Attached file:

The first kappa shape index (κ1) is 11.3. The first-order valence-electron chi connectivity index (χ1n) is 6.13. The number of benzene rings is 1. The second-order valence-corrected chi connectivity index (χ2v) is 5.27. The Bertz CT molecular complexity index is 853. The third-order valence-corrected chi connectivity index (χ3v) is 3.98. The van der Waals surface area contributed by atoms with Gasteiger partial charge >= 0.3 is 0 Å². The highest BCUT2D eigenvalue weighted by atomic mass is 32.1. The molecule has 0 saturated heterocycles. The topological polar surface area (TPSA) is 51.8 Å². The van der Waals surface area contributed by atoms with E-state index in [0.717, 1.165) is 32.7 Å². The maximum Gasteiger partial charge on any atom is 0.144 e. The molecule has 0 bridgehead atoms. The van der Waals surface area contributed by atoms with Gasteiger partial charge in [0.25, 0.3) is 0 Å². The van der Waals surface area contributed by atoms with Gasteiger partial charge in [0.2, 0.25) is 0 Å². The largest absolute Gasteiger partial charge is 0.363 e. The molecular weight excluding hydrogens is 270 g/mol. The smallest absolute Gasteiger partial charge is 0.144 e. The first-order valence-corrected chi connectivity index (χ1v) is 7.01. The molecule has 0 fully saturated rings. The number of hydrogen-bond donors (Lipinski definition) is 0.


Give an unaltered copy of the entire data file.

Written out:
The first kappa shape index (κ1) is 11.3. The first-order valence-electron chi connectivity index (χ1n) is 6.13. The number of benzene rings is 1. The second-order valence-corrected chi connectivity index (χ2v) is 5.27. The Bertz CT molecular complexity index is 853. The third-order valence-corrected chi connectivity index (χ3v) is 3.98. The van der Waals surface area contributed by atoms with Gasteiger partial charge >= 0.3 is 0 Å². The highest BCUT2D eigenvalue weighted by atomic mass is 32.1. The molecule has 0 saturated heterocycles. The topological polar surface area (TPSA) is 51.8 Å². The van der Waals surface area contributed by atoms with E-state index in [0.717, 1.165) is 32.7 Å². The maximum Gasteiger partial charge on any atom is 0.144 e. The molecule has 0 bridgehead atoms. The van der Waals surface area contributed by atoms with Gasteiger partial charge in [0.25, 0.3) is 0 Å². The van der Waals surface area contributed by atoms with Gasteiger partial charge in [0.2, 0.25) is 0 Å². The largest absolute Gasteiger partial charge is 0.363 e. The molecular weight excluding hydrogens is 270 g/mol. The smallest absolute Gasteiger partial charge is 0.144 e. The first-order valence-corrected chi connectivity index (χ1v) is 7.01. The molecule has 0 fully saturated rings. The number of hydrogen-bond donors (Lipinski definition) is 0.